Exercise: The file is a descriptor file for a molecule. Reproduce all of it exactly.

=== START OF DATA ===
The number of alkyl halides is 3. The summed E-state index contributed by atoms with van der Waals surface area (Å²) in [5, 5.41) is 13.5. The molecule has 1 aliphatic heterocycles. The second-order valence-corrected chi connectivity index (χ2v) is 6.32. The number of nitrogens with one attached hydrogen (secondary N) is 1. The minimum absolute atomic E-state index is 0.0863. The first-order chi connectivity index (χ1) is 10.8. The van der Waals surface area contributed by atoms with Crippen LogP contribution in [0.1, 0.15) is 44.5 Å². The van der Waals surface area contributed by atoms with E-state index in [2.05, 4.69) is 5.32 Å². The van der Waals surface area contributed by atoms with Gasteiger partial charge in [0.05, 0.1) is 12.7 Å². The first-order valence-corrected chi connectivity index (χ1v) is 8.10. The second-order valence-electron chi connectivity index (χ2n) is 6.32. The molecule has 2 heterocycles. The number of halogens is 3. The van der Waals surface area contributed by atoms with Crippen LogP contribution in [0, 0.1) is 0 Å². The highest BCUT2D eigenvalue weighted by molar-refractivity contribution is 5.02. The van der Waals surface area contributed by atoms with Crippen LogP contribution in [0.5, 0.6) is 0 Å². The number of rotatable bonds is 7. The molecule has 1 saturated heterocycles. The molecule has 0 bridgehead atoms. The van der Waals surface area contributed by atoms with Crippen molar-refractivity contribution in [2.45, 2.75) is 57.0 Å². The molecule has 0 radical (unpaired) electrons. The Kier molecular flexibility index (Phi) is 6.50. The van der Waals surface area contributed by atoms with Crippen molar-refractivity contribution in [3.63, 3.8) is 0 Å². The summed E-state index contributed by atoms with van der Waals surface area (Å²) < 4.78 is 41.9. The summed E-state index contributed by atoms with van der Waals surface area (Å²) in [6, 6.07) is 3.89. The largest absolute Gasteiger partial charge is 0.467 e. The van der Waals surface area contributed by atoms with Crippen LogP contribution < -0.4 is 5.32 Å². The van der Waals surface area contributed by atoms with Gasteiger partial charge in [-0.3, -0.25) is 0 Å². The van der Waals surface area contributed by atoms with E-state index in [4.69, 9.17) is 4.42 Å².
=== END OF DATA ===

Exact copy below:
The number of alkyl halides is 3. The summed E-state index contributed by atoms with van der Waals surface area (Å²) in [5, 5.41) is 13.5. The molecule has 1 aliphatic heterocycles. The second-order valence-corrected chi connectivity index (χ2v) is 6.32. The number of nitrogens with one attached hydrogen (secondary N) is 1. The minimum absolute atomic E-state index is 0.0863. The first-order chi connectivity index (χ1) is 10.8. The van der Waals surface area contributed by atoms with Crippen LogP contribution in [0.1, 0.15) is 44.5 Å². The van der Waals surface area contributed by atoms with E-state index in [2.05, 4.69) is 5.32 Å². The van der Waals surface area contributed by atoms with Gasteiger partial charge in [0.05, 0.1) is 12.7 Å². The first-order valence-corrected chi connectivity index (χ1v) is 8.10. The second-order valence-electron chi connectivity index (χ2n) is 6.32. The molecule has 2 heterocycles. The number of halogens is 3. The van der Waals surface area contributed by atoms with Crippen LogP contribution in [0, 0.1) is 0 Å². The highest BCUT2D eigenvalue weighted by molar-refractivity contribution is 5.02. The van der Waals surface area contributed by atoms with Crippen LogP contribution in [0.5, 0.6) is 0 Å². The number of rotatable bonds is 7. The molecule has 1 saturated heterocycles. The molecule has 0 bridgehead atoms. The van der Waals surface area contributed by atoms with Crippen molar-refractivity contribution in [2.45, 2.75) is 57.0 Å². The molecule has 0 radical (unpaired) electrons. The Kier molecular flexibility index (Phi) is 6.50. The van der Waals surface area contributed by atoms with Crippen molar-refractivity contribution in [3.63, 3.8) is 0 Å². The summed E-state index contributed by atoms with van der Waals surface area (Å²) < 4.78 is 41.9. The summed E-state index contributed by atoms with van der Waals surface area (Å²) in [6, 6.07) is 3.89. The largest absolute Gasteiger partial charge is 0.467 e. The van der Waals surface area contributed by atoms with Crippen LogP contribution < -0.4 is 5.32 Å². The van der Waals surface area contributed by atoms with Gasteiger partial charge in [-0.3, -0.25) is 0 Å². The van der Waals surface area contributed by atoms with E-state index in [4.69, 9.17) is 4.42 Å².